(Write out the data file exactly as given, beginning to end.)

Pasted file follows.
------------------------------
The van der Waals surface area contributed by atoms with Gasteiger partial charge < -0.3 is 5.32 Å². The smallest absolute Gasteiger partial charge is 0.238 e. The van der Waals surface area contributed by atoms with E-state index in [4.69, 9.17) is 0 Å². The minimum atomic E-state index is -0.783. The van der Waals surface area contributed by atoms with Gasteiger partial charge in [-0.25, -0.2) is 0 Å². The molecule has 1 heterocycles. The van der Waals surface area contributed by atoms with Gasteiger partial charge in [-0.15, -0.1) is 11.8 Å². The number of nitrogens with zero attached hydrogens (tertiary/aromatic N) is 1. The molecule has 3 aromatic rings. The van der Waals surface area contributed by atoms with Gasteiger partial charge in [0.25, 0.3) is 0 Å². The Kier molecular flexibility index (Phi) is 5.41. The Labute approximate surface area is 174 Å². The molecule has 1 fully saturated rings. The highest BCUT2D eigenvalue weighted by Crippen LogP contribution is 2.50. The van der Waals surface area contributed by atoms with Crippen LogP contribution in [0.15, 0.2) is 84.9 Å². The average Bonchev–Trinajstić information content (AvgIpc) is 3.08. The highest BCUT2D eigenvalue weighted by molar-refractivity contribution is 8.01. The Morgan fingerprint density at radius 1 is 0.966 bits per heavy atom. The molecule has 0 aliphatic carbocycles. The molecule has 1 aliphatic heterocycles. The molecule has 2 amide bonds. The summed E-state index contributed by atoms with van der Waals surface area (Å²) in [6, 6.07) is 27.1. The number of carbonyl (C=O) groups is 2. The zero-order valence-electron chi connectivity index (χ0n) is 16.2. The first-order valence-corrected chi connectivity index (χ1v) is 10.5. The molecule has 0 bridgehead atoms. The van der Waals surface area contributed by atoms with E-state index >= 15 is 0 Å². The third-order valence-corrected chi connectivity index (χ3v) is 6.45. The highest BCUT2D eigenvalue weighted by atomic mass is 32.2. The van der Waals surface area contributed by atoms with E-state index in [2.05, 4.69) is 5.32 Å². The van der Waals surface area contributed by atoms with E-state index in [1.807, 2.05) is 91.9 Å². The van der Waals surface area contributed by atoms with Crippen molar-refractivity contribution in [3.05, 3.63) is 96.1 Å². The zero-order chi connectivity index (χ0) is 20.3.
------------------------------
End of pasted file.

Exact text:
The van der Waals surface area contributed by atoms with Gasteiger partial charge < -0.3 is 5.32 Å². The smallest absolute Gasteiger partial charge is 0.238 e. The van der Waals surface area contributed by atoms with E-state index in [4.69, 9.17) is 0 Å². The minimum atomic E-state index is -0.783. The van der Waals surface area contributed by atoms with Gasteiger partial charge in [-0.25, -0.2) is 0 Å². The molecule has 1 heterocycles. The van der Waals surface area contributed by atoms with Gasteiger partial charge in [-0.15, -0.1) is 11.8 Å². The number of nitrogens with zero attached hydrogens (tertiary/aromatic N) is 1. The molecule has 3 aromatic rings. The van der Waals surface area contributed by atoms with Gasteiger partial charge in [0.25, 0.3) is 0 Å². The Kier molecular flexibility index (Phi) is 5.41. The Labute approximate surface area is 174 Å². The molecule has 1 fully saturated rings. The highest BCUT2D eigenvalue weighted by Crippen LogP contribution is 2.50. The van der Waals surface area contributed by atoms with Crippen LogP contribution in [0.15, 0.2) is 84.9 Å². The average Bonchev–Trinajstić information content (AvgIpc) is 3.08. The highest BCUT2D eigenvalue weighted by molar-refractivity contribution is 8.01. The Morgan fingerprint density at radius 1 is 0.966 bits per heavy atom. The molecule has 0 aliphatic carbocycles. The molecule has 1 aliphatic heterocycles. The molecule has 2 amide bonds. The summed E-state index contributed by atoms with van der Waals surface area (Å²) in [6, 6.07) is 27.1. The number of carbonyl (C=O) groups is 2. The zero-order valence-electron chi connectivity index (χ0n) is 16.2. The first-order valence-corrected chi connectivity index (χ1v) is 10.5. The molecule has 0 bridgehead atoms. The van der Waals surface area contributed by atoms with E-state index >= 15 is 0 Å². The third-order valence-corrected chi connectivity index (χ3v) is 6.45. The highest BCUT2D eigenvalue weighted by atomic mass is 32.2. The van der Waals surface area contributed by atoms with E-state index in [2.05, 4.69) is 5.32 Å². The van der Waals surface area contributed by atoms with E-state index in [1.807, 2.05) is 91.9 Å². The van der Waals surface area contributed by atoms with Crippen molar-refractivity contribution in [3.05, 3.63) is 96.1 Å². The zero-order chi connectivity index (χ0) is 20.3.